Twin Tweaks ...
as in a movie theater, there is no small). Sorting through
the gray rivets to find the required size is not terribly vexing,
but stood out because of the otherwise impeccable
Now that we had sorted through all of the physical
components of the kit, we thought it was a good time to
have our orientation to the STEM curriculum. The Standard
STEM kit comes with two substantial books dedicated to
the curriculum. Each book contains numerous robot designs
buildable from the Standard kit, and each project is
organized into three phases: the basic phase, the
applications phase, and the problem-solving phase.
The basic phase includes a nice introduction to the
focus of the project — whether it’s understanding the idea
of a program as a set of sequential steps, adding sensing
capability to your robot, or appreciating the physics of
balance. The entire curriculum is copiously illustrated with
whimsical cartoons that bring even the most basic physics
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lesson to life, and leafing through the book hardly feels like
trudging through a dry instruction manual.
Because one robot design is useful for a range of
lessons, the basic phase also includes building the basic bot.
We thought the very first project would be a great way to
get a sense of the kit, so we set about building a buggy.
The building instructions are presented as isometric
drawings — much like instructions familiar to any kid that
grew up playing with LEGOs. The first lesson of the STEM
kit is about the nature of a simple program – a set of
orders that the robot follows in sequence. In a nice
interactive touch, the STEM lesson encourages new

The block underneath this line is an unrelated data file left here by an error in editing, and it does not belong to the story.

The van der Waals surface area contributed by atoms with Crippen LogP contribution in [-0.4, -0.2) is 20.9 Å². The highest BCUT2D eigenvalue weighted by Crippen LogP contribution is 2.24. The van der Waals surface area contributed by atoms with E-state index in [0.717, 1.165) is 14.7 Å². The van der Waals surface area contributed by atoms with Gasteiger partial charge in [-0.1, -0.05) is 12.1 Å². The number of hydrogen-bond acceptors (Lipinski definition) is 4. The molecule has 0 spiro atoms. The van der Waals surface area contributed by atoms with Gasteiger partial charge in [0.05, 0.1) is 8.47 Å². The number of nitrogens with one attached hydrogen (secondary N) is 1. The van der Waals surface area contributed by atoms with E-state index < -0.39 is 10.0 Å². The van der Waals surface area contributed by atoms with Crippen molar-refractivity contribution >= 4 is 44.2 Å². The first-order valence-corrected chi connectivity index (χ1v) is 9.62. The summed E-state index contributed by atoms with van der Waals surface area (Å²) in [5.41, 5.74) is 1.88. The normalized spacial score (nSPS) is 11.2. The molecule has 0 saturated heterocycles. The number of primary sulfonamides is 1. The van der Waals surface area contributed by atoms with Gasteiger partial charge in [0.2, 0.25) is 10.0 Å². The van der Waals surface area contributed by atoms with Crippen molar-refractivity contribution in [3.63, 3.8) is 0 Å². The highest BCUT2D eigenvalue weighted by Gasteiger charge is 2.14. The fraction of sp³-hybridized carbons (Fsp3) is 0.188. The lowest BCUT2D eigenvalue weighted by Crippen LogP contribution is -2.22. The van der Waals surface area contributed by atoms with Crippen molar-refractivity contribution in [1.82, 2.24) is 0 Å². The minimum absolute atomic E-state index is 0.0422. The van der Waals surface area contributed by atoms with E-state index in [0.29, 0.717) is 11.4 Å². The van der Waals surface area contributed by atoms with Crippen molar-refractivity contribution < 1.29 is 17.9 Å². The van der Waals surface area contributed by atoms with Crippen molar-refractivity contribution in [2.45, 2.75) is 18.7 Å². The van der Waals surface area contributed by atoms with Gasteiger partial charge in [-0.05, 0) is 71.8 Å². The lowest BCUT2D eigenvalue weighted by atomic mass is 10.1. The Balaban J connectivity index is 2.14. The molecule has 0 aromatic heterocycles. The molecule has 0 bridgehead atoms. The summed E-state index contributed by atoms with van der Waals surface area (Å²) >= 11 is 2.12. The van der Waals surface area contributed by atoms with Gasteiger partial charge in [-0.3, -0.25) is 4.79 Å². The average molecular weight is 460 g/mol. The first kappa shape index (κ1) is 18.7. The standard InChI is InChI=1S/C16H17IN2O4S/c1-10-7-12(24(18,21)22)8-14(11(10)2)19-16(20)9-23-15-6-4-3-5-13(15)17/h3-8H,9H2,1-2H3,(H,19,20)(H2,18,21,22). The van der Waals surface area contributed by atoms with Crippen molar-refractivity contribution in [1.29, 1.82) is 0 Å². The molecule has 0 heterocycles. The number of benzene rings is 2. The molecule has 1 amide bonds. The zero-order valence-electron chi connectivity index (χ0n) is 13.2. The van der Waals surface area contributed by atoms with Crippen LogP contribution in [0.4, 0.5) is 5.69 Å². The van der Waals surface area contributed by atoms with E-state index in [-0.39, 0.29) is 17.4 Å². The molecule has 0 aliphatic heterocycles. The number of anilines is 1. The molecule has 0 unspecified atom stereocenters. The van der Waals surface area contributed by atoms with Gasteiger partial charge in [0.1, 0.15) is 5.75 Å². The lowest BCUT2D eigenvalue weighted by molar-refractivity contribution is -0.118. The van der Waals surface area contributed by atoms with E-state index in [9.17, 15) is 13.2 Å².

roboticists to first list things that work in sequence, like
cups coming from a dispenser and staples coming from a
stapler. It’s easy to envision the same teaching process
implemented in a classroom – the teacher encouraging
students to write a few answers down, share them with the
class, then move on to the real excitement of building the
The manual includes some helpful caveats about
checking the orientation of certain parts when putting
things together, and there is a nice listing of all of the parts
needed for the upcoming build. With those last bits of
advice, the step-by-step construction instructions ensued.
The basic buggy is a very straightforward vehicle disposed
of in 15 painless steps. It’s a direct drive bot with two
wheels in the back and a caster in the front.
The primary mentor for our high school FIRST team
was our dad and — given his background doing the wiring
for race car engines — an appreciation for good clean
wiring was instilled in us with every season in Robot Central
(for those halcyon days, check out the September to
December 2004 issues of SERVO). Given that history, we
are always interested to see if robotics kits are cognizant of
the virtues of clean wiring. We were particularly interested
to see what kind of solution the STEM kit had in mind,
especially because the presence of six individual battery
holders meant six individual wires.
The solution came in the form of the parallel power
board — a small circuit board that sported eight sockets: six
for the battery wires, and two options for the battery cable
that went to the brain. One option was for 6V and the
other was for 9V. The parallel power board was a
reasonable way to keep the wiring clean, and it offers a
great teachable moment on the design and implementation
of parallel circuits.
Program of Concentration
With the construction of the bot sorted out, the last
step in the basic phase was to program the bot for the first
time. The STEM kit is programmed using the RoboPlus
software program. In a welcome display of modern
sensibility, the STEM kit does not come with a software CD.
Instead, the software is freely downloadable from the
Robotis website. The robot also comes with a USB cable
which seems like an obvious choice, but is not as obvious as